When does the Artisan leave the Building?
It's a relationship
There is a time where, as a business founder, a point is reached when relationships change.
The likelihood is that we will have started as an initiator or co-initiator of making an idea concrete. We will have an emotional, as well as logical relationship with the idea, and those who share our enthusiasm and commitment. We will experiment, fail, improvise and then, not to plan, and in a different way than we expected, things start to come together. Long days, short nights, and a glorious period where we make a living doing the work we want.
Then, the seductive idea of scale finds its way into the picture. Often introduced by others who want to make a living helping us - banks, consultants, and often government agencies. Those for whom our part in a “productive economy” is a greater priority than our fledgeling business.
At around this point, quietly and without fanfare, the artisan leaves the building to be replaced by “leadership and management”. Process, plans, canvasses, investment finance, measurement and other tools of scale. In a short space of time, the business is only notionally ours, as we find ourselves tenants in a business we thought we owned.
Relationships change as we recruit those with the skills we need, but for whom the founder’s story is an abstraction of the joy and pain of the business they are now part of. We tell the story of “family”, “joint effort” and all the other elements of engagement and enrollment, yet find the more of it we do, the less convincing it is. The story of the business becomes secondary to need, and the burden of any deviation from plan is measured in people leaving the business, not investors or financiers disappointed.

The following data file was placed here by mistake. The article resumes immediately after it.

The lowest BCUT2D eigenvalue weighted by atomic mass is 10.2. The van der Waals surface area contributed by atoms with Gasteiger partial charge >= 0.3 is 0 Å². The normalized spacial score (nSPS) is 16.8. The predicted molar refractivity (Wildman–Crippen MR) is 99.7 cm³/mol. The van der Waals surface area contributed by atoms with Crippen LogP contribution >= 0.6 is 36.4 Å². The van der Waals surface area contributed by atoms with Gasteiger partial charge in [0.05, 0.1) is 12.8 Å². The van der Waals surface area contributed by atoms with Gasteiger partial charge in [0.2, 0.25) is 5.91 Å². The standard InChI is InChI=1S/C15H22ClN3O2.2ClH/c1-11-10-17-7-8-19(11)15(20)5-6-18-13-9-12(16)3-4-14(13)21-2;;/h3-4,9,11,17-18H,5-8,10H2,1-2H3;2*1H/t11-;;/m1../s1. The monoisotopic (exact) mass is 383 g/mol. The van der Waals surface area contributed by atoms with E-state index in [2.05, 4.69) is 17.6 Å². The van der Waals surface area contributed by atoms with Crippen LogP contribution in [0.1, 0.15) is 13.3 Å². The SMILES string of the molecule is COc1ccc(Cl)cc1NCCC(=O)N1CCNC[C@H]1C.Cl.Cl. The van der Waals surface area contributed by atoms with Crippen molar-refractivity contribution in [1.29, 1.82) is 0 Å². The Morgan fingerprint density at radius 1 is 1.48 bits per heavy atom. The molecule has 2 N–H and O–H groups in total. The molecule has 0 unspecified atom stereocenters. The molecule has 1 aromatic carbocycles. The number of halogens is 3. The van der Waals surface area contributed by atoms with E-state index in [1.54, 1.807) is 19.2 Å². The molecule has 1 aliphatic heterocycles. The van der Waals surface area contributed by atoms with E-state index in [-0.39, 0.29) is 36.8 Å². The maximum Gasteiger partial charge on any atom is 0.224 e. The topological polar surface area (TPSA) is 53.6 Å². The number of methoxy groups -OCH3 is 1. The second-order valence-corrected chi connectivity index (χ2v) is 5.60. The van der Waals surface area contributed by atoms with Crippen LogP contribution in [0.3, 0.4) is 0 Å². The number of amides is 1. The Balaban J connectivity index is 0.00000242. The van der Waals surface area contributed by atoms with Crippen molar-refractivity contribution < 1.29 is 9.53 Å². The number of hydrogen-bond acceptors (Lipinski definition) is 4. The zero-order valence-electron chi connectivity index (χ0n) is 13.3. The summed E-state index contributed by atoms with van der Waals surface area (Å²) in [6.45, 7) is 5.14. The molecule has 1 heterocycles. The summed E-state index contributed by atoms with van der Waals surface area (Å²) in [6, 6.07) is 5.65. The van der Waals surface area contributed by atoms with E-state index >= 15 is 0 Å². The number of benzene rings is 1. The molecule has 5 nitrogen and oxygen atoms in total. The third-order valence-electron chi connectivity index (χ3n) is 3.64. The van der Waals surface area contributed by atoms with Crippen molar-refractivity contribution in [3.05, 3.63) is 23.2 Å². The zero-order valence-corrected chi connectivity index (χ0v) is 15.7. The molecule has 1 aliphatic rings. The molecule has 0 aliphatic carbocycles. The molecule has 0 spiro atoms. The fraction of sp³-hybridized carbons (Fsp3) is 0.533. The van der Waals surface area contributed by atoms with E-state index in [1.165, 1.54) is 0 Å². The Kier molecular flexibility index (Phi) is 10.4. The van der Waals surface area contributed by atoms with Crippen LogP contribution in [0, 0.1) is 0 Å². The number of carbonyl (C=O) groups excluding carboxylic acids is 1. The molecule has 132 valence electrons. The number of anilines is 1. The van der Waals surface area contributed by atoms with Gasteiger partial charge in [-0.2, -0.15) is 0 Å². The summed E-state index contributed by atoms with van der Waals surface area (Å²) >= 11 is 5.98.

It doesn’t mean that there is no room for craft, or the exercise of skills we value; it just is not a right, and it is foolish to let ourselves think that it is.
Perhaps we need to have the courage to recognise it.
There is a point where an expedition - which is what a new venture often is - finds somewhere it likes, decides to settle, and the rules change. Expedition behaviours are very different to citizen behaviours; expeditions are light on formal structure and written rules and reliant on initiative and mutually supportive behaviours. Settlements are the other way around; rules, structure and defined behaviours.
The thing is that both are fine. The trouble comes when we try and somehow blend them and end up with a form of organisation “Stockholm Syndrome,” where those who have (willingly) signed up to rules, structure and defined behaviour form a distorted relationship with those designing and enforcing them and look for more than is ever going to be available.
Some radical honesty is called for. Auftragstaktic - a “work contract” defining what is expected of us, what is being provided to us in order to achieve it, and a clear recognition of terms. Avoidance of the fluff of “engagement”, “family”, “values”, and the rest. If we find ourselves working for a bank, a media company, or a utility, we know what the game is, and where priorities lie. We are not victims or hard done by. It is, as another large organisation has expressed it, “business, not personal”
Artisinal work does not scale because it is grounded in strong relationships and priorities defined by far more than money.
Artisans and contract workers inhabit different buildings. We should not confuse the two.